Imams and preachers from the Sahel meet in Algiers to combat religious fanaticism
an article by Salima Tlemšani, El Watan (abridged)
For the first time, scholars, preachers and imams recognizing the Maliki rite from the Sahel countries, including Mali, Niger, Burkina Faso, Mauritania and Algeria met the day before yesterday in Algiers, for a seminar on religious extremism, its causes, effects and treatment. The Algerian hosts were unanimous in denouncing "the destructive thought that has become widespread in the Sahel region and has tarnished the image of Islam and Muslims."
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During the opening session, Ahmed Tikhemrine a preacher from Algeria, explained that "this initiative was discussed at a meeting in Mecca between the followers of the Maliki rite who were concerned about the situation in northern Mali, particularly the invasion of the region by groups of fanatics. We all agree on the necessity of a league to fight extremism, fanaticism and crime that threaten the peace, security and stability in the region. . ."
In the same spirit, the Nigerian Sheikh Daoud focused on the "evil" consequences of these extremist movements, which cannot be fought by thought alone. "Only religion can expose these fanatics. We must defend religious references in our region to cut off the preachers of violence and destruction. . . .
In an outspoken speech that was followed with great attention by the participants, Abdelmalek El Ramdane Djaza´ri highlighted the "serious abuses" of the fanaticism whose followers are treated as "Kharijite". "By the rigidity of their practice, they have violated the precepts of religion, which should preach tolerance . . . "
Similar remarks were made by Sheikh Mouadou Soufi from Burkina Faso, where religious violence is now the biggest concern. He explains that the fanatics, like highwaymen, are using a uniform to deceive their victims. They first dress as military or police to steal people, while others use Islam to attract young people into their criminal activities. "Everybody should know that our religion teaches us neither violence nor terrorism, but the love of others and tolerance . . . .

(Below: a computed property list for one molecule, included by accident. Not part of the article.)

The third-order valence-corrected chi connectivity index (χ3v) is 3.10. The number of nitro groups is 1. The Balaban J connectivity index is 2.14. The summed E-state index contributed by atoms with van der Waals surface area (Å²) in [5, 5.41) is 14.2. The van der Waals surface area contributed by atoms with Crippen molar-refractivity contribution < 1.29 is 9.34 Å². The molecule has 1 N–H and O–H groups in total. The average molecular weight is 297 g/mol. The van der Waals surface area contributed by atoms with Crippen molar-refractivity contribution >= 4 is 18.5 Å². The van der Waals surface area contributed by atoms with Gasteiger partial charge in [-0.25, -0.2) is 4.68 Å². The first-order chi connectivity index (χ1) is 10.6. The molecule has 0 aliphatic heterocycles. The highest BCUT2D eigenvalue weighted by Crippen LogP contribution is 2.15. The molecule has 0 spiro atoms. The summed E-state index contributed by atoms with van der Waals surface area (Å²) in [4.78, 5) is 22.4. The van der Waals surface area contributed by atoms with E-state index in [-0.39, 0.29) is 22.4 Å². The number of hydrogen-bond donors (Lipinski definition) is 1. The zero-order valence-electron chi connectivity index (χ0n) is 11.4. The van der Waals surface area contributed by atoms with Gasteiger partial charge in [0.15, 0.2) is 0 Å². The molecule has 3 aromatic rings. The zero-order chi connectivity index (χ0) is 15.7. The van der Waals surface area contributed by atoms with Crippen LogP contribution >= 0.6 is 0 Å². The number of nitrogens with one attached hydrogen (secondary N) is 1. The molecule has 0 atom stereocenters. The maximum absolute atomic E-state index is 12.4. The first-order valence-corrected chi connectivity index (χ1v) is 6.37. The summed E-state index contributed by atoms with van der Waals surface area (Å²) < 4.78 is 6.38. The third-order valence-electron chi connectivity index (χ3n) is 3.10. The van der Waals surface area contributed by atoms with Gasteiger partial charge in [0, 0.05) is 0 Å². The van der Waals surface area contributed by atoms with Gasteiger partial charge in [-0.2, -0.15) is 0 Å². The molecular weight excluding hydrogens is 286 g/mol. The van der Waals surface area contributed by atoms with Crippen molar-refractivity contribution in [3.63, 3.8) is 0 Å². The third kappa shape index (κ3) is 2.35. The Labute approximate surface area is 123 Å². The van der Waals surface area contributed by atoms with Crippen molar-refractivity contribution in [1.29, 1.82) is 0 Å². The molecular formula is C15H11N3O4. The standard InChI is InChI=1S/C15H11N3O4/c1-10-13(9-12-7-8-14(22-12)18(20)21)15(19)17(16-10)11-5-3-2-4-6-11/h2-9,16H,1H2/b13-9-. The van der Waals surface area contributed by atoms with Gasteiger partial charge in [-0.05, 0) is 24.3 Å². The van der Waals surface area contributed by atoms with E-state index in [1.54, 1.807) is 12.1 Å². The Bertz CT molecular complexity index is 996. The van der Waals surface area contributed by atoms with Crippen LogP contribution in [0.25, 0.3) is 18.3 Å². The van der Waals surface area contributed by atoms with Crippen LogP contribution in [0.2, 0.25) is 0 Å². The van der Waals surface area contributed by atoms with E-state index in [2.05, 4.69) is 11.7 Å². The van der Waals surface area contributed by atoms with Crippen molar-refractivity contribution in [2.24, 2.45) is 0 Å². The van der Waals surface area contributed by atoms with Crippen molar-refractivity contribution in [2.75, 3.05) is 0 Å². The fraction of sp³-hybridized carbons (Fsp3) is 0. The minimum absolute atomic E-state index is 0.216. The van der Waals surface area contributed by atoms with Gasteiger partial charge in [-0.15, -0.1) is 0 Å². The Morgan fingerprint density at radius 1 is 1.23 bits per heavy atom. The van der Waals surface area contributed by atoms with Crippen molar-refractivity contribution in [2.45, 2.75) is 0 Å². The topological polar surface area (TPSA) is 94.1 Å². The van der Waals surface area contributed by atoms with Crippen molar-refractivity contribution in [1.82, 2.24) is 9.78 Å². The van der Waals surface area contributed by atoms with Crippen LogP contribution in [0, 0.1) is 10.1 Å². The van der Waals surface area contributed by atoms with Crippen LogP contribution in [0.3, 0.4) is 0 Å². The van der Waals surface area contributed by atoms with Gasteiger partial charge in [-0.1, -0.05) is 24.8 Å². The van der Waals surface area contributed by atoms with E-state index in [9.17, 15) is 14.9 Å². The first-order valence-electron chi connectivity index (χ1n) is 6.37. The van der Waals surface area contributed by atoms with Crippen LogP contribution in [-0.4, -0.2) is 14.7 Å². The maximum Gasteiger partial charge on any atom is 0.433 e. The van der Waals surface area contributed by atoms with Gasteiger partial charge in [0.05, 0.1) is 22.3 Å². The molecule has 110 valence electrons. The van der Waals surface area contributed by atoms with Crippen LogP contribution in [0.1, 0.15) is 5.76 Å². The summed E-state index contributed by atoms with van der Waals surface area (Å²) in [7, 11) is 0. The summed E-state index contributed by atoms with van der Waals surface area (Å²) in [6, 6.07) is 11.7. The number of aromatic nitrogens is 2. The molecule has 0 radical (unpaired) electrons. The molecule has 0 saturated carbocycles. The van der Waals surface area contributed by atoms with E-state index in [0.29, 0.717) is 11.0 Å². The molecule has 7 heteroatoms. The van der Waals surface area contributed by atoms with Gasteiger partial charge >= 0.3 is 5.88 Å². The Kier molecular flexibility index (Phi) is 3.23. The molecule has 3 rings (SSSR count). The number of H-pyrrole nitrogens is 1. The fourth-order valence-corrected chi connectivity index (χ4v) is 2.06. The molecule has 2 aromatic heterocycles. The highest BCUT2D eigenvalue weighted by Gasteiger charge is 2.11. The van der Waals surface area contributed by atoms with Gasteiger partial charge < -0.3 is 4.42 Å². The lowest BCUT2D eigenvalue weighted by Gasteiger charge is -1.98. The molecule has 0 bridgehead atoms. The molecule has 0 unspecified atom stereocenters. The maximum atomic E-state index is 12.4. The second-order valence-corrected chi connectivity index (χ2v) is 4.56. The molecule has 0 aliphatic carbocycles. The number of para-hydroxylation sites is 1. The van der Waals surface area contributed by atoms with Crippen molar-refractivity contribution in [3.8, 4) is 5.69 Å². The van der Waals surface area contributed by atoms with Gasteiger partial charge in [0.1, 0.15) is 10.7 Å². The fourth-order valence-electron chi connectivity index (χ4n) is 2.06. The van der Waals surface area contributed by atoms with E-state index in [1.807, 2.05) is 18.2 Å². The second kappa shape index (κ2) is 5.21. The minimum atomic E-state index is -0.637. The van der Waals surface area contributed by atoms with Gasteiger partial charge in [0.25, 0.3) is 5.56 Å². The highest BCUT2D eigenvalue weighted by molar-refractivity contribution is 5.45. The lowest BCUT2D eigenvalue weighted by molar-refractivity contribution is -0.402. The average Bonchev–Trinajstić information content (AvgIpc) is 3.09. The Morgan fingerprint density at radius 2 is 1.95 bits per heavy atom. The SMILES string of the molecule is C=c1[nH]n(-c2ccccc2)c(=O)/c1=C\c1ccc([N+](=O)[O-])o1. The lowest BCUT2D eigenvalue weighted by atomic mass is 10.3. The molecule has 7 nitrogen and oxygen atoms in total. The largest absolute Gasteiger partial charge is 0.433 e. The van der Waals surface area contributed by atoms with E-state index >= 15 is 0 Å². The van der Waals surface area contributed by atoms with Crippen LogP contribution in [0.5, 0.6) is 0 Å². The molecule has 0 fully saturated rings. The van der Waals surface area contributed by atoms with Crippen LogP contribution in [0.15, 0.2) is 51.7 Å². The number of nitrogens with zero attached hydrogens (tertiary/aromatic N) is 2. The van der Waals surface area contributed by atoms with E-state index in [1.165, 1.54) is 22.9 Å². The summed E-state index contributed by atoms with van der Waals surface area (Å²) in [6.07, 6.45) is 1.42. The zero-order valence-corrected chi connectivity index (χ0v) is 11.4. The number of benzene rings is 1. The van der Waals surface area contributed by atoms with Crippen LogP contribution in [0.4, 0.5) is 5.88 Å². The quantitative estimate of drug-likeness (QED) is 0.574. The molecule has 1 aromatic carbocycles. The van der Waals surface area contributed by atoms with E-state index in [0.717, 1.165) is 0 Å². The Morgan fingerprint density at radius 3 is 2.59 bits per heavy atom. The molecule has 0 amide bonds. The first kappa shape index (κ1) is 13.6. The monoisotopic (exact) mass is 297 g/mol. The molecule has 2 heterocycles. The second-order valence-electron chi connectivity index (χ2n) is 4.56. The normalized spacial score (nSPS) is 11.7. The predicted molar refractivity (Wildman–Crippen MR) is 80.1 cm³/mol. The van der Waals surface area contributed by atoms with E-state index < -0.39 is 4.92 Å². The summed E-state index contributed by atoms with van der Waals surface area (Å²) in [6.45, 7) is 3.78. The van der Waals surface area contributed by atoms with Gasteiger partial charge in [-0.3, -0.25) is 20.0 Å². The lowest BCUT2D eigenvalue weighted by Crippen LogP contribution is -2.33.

The Imam Moussa from the Great Mosque of the University of Noukchott, Mauritania, spoke in the same direction by returning to the definition of fanaticism, equated it with terrorism, which, according to him, is categorically rejected by the Muslim religion. The Imam of the Mosque of Agadez, Niger, Sheikh Boureina Abadou Daouda spoke of the two rebellions in the north of the country has experienced, stating that "they have nothing to do with religion, but rather are related to political rights" . . .
The Final Declaration of the Algiers meeting included the following: "the seminar participants urged all scholars, imams and preachers of the Sahel region recognizing the Maliki rite to remove all the ambiguities of religion, "to spread the culture of peace, tolerance, harmony and coexistence with other religions and communities . . . "
(Click here for a French version of this article)
Question(s) related to this article:
In the face of armed conflicts in the Sahara-Sahel, Can a culture of peace be established?
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Latest reader comment:
As often occurs, in the Sahara-Sahel, in the face of the terrible violence of religious extremists in Mali, there is a dialectic so that the more the violence, the more the demand for a culture of peace.